Tuesday, September 27, 2011

CR Review #31: Ready Player One by Ernest Cline

I have a thing for pop culture and trivia. I love having useless bits of information stored away in my brain, ready to be suddenly useful at a moment's notice. I even used my knowledge to get on Jeopardy (and *humblebrag* win a few times). But then I had three kids, and didn't find my ability to instantly name all 8 Bradford kids on Eight is Enough quite so useful. But it did help me to keep up when watching shows with clever dialogue like Veronica Mars or The Gilmore Girls (watched all 7 seasons in a row on dvd in the middle of the night when kid #3 was a newborn), or reading books like The Brief Wondrous Life of Oscar Wao, and getting more references than anyone else in my book club (actually, not much of an accomplishment). So it was with great joy that I stumbled upon Ready Player One at the library recently, and am here to tell all of you pop culture children of the 80s, that this is a book you must run out and read RIGHT NOW.

Ready Player One is the story of Wade (avatar name Parzival), an overweight, nerdy teen living in the Oklahoma of the near future. The world now exists in two realms: the regular day-to-day world, and the online, virtual world of OASIS. OASIS is a game/online world that has taken the actual world by storm. Kids go to school in OASIS. People have jobs in OASIS. You can fall in love and get married in OASIS -- without ever actually meeting your spouse in real life. The creator of OASiS, a very Bill Gates/Steve Jobs-ian character named James Halliday, who died several years before the story takes place, created a contest, wherein users of OASIS could follow clues to recover three "keys", meet several challenges, and then become the new leader of OASIS and inherit Halliday's immense fortune.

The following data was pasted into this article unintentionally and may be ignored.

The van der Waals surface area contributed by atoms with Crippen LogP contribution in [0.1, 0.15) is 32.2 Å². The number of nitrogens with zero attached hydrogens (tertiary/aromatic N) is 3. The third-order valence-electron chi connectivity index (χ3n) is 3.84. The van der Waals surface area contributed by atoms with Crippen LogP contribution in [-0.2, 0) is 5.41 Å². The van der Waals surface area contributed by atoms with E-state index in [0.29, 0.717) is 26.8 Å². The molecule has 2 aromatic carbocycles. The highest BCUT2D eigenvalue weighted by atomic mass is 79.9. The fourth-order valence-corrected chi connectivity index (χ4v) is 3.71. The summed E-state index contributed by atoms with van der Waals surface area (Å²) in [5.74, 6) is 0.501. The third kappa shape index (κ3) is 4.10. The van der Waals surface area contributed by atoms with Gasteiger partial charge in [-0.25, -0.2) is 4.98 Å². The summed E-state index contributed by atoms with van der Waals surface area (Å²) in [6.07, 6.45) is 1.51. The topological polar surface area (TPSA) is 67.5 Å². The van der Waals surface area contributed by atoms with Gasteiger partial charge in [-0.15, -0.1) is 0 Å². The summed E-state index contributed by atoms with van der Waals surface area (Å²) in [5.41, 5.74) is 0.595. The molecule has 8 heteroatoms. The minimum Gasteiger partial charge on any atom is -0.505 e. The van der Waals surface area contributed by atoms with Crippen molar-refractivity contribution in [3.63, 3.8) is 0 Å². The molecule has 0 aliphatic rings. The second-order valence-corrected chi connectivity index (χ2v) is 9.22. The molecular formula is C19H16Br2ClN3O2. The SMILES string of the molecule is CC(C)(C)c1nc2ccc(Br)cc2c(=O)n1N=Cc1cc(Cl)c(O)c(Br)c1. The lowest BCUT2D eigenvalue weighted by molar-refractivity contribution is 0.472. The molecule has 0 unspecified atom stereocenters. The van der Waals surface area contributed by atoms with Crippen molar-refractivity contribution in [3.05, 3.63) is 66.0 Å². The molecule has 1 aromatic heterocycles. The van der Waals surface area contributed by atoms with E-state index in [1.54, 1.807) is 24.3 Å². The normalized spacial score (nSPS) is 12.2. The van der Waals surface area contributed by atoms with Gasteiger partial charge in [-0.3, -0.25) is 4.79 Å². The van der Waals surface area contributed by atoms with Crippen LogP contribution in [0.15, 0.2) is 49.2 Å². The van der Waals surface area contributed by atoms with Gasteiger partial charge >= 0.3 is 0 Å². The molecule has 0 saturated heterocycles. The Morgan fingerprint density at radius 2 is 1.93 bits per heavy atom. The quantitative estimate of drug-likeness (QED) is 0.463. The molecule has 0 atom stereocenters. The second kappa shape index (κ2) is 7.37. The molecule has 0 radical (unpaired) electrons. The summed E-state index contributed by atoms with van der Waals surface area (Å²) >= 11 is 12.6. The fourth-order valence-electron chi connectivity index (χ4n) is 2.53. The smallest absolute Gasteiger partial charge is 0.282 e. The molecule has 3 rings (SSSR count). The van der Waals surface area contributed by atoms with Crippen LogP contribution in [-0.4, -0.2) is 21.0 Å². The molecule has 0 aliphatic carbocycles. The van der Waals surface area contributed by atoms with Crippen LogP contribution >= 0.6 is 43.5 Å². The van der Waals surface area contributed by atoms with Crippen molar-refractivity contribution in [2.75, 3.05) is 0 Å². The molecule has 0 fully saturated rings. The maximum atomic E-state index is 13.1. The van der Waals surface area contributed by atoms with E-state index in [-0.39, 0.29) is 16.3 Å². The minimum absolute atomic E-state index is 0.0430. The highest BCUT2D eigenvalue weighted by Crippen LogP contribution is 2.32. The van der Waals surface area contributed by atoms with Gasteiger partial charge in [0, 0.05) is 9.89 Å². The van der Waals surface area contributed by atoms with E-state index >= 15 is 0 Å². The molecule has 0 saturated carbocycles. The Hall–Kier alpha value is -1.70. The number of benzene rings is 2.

Wade and a few of his online friends attempt to do just that, while outsmarting the government, virtual hackers, and millions of other gamers. Oh, and I didn't mention that Halliday was obsessed with the 1980s, so almost everything related to the contest refers to the tv, movies, music, and video games popular during that decade, as well as other popular Sci-Fi favorites like Star Wars, Battlestar Galactica, and all things Joss Whedon. While I didn't play a whole lot of video games in the 80s or listen to the same kind of music as detailed in the book, I still got a laugh out of most of the references

Ernest Cline writes with an enjoyable, breezy, conversational style that immediately hooked me and and pulled me into his world. I'm pretty sure this is his first book, and I look forward to reading anything he may write in the future.

Friday, September 16, 2011

CR Review #30: The Distant Hours by Kate Morton

Until a few weeks ago, I had never heard of Kate Morton. And then I read a few engrossing reviews of The Distant Hours by various other Cannonballers, and now I can't imagine not reading everything that Kate Morton has ever written.

The Distant Hours is the story of Edie, who lives in 1990s London. She works in publishing, has just broken up with her live-in boyfriend, and needs someplace to live that fits her budget. One day, while Edie is visiting her parents, her mother receives a letter in the mail that was written in the 1940s but was in a lost bag of mail, recently recovered. The letter sends Edie's mother into hysterics, and sends her crying up to her bedroom. Over the coming weeks, Edie gets bits and pieces of information from her mother (who she is not particularly close to) about the letter and about her secretive past, including the amazing fact that during WWII, her mother (Meredith) was sent to live in a castle in the countryside with three mysterious sisters. It turns out that the castle in question was where Edie's favorite book was written, "The True History of the Mud Man".